6. Prunus serotina Ehrhart, Gartenkalender. 3: 285. 1784.
Black or rum cherry, cerisier tardif ou d’automne, merisier
Shrubs or trees, not suckering, 40–400 dm, not thorny. Twigs with terminal end buds, glabrous or hairy. Leaves deciduous; petiole 2–23(–30) mm, glabrous or sparsely to densely hairy, usually glandular distally or at petiole-blade junction, glands 1–6; blade usually narrowly elliptic, oblong-elliptic, or obovate, sometimes lanceolate, rarely ovate, 2–13.5 × 1.1–6.5 cm, base cuneate to rounded, margins crenulate-serrulate to serrate, teeth ˂incurved or appressed˃, sharp or blunt, glandular or callus-tipped, apex usually acute to acuminate, sometimes obtuse, rounded to emarginate in var. alabamensis, ˂lateral veins 15–30 per side, flush abaxially˃, abaxial surface usually densely hairy along midribs proximally, sometimes glabrous or sparsely hairy, adaxial glabrous. Inflorescences 18–55(–90)-flowered, racemes; central axes (25–)35–160 mm, ˂leafy at bases˃. Pedicels 1–10 mm, glabrous or hairy. Flowers blooming after leaf emergence; hypanthium cupulate, 1.5–3 mm, glabrous externally; sepals erect-spreading to reflexed, semicircular, 0.5–1.5 mm, margins usually entire, rarely glandular-toothed, ˂rarely ciliate˃, surfaces glabrous; petals white, obovate to suborbiculate, 2–4 mm; ovaries glabrous. Drupes dark purple to nearly black, globose, 5–10[–25] mm, glabrous; ˂hypanthium persistent˃; mesocarps fleshy; stones subglobose, not flattened.
Varieties 4 (3 in the flora): North America, Mexico, Central America, South America; introduced in Europe.
Variety capuli (Cavanilles) Hatusima [subsp. capuli (Cavanilles) McVaugh] is known from Mexico (Chiapas, Jalisco, Distrito Federal, México, Puebla), Central America, and South America (Argentina, Bolivia, Colombia, Ecuador, Peru, Venezuela). It is distinguished from var. serotina by lanceolate to ovate-lanceolate leaves with decurrent bases (versus elliptic to obovate with obtuse to cuneate bases) and a long (to 2 cm), thin (1 mm) petiole; inflorescences tend to be subtended by 3 or 4 leaves [versus 2 (or 3), reduced in size], with a rachis relatively longer (greater than 15 cm), thicker, and flexuous compared to other varieties, and shorter pedicels (3–5 mm versus 5–10 mm, in var. serotina).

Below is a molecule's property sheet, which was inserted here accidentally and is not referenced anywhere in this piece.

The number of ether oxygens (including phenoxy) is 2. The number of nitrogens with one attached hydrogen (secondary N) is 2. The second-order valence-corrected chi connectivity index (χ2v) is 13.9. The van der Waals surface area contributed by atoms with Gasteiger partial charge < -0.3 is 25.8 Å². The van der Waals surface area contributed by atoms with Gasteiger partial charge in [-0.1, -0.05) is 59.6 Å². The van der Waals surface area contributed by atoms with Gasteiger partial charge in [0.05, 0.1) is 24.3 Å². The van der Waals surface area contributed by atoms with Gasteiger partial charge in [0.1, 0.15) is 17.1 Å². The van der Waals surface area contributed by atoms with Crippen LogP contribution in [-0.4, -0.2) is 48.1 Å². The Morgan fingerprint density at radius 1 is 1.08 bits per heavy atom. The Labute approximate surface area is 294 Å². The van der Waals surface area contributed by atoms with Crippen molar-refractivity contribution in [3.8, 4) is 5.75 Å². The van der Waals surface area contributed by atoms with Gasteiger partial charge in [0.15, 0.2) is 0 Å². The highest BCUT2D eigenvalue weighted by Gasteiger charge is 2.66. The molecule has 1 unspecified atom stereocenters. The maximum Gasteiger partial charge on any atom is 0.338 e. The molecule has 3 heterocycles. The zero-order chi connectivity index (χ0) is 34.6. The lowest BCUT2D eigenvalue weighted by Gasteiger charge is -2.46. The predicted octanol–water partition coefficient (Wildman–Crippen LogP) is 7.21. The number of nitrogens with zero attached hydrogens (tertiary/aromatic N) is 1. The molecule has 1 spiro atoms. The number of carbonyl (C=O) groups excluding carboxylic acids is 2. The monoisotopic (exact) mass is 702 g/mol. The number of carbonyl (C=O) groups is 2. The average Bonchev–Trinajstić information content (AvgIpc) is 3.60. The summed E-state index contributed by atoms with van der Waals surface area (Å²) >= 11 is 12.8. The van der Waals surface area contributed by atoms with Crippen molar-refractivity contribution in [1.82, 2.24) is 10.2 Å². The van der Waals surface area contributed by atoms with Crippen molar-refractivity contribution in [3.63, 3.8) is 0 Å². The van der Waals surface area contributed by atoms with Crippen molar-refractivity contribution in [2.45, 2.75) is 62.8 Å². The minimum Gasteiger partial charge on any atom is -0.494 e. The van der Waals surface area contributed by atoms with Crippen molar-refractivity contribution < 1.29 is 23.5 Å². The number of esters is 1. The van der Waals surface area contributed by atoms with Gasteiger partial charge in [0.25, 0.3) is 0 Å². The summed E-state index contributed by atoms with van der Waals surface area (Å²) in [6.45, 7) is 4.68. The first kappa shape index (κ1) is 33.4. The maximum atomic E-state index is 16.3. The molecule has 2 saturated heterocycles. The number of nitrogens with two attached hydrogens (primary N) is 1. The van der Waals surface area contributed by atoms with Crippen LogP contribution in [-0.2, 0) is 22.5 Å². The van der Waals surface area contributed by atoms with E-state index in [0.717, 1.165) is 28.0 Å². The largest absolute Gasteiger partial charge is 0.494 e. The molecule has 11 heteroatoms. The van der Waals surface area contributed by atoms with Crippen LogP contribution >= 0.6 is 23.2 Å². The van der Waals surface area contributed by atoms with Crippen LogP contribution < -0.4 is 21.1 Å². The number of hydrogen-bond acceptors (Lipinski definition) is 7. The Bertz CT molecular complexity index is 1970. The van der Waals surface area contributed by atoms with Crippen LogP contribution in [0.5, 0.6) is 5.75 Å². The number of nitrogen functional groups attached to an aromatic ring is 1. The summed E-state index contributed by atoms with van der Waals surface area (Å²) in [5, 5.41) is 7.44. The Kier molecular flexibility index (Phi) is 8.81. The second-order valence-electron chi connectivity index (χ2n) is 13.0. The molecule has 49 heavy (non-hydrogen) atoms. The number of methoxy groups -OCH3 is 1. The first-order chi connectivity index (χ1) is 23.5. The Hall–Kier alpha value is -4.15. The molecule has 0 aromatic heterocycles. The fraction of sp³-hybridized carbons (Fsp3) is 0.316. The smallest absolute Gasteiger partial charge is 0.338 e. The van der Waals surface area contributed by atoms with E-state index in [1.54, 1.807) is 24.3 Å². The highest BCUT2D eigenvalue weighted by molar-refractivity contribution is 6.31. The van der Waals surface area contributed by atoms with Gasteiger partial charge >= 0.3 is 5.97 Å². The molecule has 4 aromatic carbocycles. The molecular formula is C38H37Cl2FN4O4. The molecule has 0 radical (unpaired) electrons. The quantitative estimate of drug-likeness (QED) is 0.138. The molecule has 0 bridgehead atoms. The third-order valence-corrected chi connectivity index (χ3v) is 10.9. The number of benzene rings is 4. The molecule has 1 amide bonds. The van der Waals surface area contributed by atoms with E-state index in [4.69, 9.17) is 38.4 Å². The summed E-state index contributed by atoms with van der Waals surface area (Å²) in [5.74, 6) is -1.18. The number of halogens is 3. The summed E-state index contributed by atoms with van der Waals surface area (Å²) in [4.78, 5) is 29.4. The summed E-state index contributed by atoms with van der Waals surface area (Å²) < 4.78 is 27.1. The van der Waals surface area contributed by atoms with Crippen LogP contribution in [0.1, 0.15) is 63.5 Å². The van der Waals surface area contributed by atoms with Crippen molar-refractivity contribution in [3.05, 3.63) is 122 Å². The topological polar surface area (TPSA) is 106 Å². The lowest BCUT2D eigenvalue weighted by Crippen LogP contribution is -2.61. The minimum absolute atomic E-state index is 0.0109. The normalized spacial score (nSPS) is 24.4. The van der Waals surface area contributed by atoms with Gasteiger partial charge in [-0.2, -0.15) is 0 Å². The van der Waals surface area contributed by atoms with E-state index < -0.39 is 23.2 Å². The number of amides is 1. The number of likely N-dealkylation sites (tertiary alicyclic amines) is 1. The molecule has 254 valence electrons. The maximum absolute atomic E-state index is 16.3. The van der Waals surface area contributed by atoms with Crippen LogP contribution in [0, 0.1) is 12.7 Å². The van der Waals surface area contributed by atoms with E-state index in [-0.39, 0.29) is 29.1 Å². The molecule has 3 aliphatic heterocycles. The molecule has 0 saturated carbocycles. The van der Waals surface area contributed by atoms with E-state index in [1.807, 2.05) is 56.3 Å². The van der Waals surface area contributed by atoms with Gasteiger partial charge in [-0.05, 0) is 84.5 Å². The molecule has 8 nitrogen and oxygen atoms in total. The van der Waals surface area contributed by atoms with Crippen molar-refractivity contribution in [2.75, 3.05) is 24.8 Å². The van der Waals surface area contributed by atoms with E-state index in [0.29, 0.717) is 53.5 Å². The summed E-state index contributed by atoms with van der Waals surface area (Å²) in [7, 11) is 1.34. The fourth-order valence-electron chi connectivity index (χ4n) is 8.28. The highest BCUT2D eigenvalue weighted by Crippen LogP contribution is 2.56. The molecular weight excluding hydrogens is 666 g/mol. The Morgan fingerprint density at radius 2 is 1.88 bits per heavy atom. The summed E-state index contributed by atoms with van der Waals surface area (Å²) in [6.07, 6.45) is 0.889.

The characters given in the key usually allow easy separation of Prunus serotina from P. virginiana; some specimens from Arizona and southern Utah are difficult to determine. In that area, it is not uncommon for the sepals of P. virginiana flowers to lack the glandular teeth that are common elsewhere and thus mimic those of P. serotina. Variety rufula has thicker leaves that are also much shinier on both surfaces than those of P. virginiana and shorter petioles (2–15 mm versus 4–27 mm).
Compounding the confusion with chokecherry is a nomenclatural conundrum in which the epithet virginiana has been used for both chokecherry (the next species) and for black cherry (this species). The status of the two names Prunus serotina and P. virginiana was discussed by K. N. Gandhi et al. (2009), who proposed the conservation of both names.
Of our native Prunus species only P. serotina grows large enough to produce commercial lumber, which is highly prized for its fine grain and rich, warm, reddish brown color.